Immediately after our meeting, we took off to the airport, and traveled to Ethiopia. President Collings was able to do interviews with the missionaries there upon arrival, and then we went to the hotel.
We now have 12 missionaries serving in Ethiopia!

 Sunday, we attended church in Debre Zeit. The building in Debre Zeit is absolutely beautiful. It stands out in this community. Recently, President Collings had the impression that we needed to make our church buildings more accessible to people. They have always been behind gates, with three guards. He asked that the gates be open during the day. I'm sure there are a lot of people who are curious about the Debre Zeit building as well as the other three, and we want them to be able to come in and ask. The missionaries have had several people just walk in, and ask to know more about the church since we have asked that the gates be opened. It's been a blessing. Our senior couple just started teaching a family who said they tried to come in to one of the church buildings two months ago, and the guards would not let them in. They were grateful to have found representatives of the church, and we are happy that people will find the buildings more accessible now.

It was Fast and Testimony meeting on Sunday, and was wonderful to listen to the testimonies of the branch members. After the Sacrament meeting, we combined the men and women, and President Collings taught them. It ended up being a very nice meeting. We gave the branch members a challenge:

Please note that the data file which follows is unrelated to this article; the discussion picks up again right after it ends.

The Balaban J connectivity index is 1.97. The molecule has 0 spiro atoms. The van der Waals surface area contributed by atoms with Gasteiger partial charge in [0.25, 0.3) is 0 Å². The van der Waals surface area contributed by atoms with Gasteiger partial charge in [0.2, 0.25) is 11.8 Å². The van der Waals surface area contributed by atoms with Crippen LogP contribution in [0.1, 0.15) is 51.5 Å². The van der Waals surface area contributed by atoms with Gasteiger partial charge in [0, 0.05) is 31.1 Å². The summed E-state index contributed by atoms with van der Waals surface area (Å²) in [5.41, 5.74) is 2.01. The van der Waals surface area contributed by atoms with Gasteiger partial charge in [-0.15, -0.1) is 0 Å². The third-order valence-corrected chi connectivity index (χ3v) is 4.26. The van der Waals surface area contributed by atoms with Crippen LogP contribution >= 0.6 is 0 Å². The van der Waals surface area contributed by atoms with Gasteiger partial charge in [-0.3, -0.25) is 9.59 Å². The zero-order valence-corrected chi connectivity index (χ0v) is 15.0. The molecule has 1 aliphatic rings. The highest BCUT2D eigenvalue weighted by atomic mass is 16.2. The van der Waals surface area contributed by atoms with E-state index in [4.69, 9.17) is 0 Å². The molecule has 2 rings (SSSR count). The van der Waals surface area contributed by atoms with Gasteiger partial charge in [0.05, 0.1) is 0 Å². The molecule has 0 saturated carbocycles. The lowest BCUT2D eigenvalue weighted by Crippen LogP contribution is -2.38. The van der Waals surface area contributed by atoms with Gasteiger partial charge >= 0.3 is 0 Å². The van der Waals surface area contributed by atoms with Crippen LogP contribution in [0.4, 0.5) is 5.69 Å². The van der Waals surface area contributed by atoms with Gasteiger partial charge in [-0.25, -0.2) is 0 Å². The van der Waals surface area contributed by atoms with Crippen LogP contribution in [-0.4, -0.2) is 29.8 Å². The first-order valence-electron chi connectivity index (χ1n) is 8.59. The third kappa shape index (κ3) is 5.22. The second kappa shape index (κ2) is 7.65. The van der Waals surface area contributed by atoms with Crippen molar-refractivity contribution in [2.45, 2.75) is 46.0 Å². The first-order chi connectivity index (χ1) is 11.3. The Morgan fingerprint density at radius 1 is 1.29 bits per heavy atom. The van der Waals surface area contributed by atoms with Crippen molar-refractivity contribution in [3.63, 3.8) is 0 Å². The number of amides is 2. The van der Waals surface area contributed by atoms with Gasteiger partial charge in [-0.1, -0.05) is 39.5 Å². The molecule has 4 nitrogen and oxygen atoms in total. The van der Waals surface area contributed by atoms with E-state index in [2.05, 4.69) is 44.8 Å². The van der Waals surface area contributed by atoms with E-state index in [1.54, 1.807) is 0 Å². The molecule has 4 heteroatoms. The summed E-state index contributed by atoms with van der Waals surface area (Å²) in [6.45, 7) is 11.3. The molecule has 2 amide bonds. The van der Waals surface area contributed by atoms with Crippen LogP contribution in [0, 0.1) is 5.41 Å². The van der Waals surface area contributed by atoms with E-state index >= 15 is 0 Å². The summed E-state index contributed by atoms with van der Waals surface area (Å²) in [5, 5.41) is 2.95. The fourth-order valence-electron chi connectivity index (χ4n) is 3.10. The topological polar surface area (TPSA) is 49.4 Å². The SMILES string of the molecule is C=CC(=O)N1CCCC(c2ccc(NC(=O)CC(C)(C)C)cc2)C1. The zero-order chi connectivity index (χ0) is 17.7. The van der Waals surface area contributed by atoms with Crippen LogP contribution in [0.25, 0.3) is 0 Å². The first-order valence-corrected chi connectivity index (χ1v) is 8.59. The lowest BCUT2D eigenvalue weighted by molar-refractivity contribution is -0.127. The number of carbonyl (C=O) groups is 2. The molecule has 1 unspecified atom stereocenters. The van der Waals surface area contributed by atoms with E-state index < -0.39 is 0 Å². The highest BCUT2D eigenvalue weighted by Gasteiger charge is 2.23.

First: As a mission, we will be fasting on March 18, for the missionary work to increase in the Uganda Kampala Mission. We invited them to join in this fast with us.

Second: We challenged them to read the Book of Mormon every day.

Third: We challenged them to prayerfully consider who they will bring to church, whether it's an inactive member, or new investigator.
Branch Presidency  
Debre Zeit Branch  
This young sister has been called to serve a mission, she is waiting on a visa, and will spend her first transfer in the Uganda Kampala Mission. We are ALL so excited about this. Can't wait to have her! 

After church we went with President and Sister Harline on some visits.  We really enjoyed spending time in the homes of three families. We were able to feel the spirit very strong, and tailor a message specific to each one of them. It's beautiful to see how Heavenly Father knows each of them, and helped us to know what they needed to hear. We truly felt blessed as we were able to get to know these families better, and learn more about their conversion to the Gospel.

After these visits, we were able to meet with a family back in Addis Ababa. This is a family that Elder and Sister Harline have been teaching, and they invited us to one of their lessons. This family is ready to be baptized! It was a very neat experience. The wife, made us an amazing dinner, which was a wonderful way to end our Fast Sunday. It was DELICIOUS! We have been able to enjoy such a unique variety of foods from all over the world. This meal did not disappoint!

This week has been full of missionary interviews in the Kampala area. We decided to have the interviews in the mission office so President could help with any issues that come up, and I could get some extra work done as well. It ended up being a great week. I always say we have wonderful missionaries. We felt of their goodness as they came in for their interviews this week. We truly are blessed!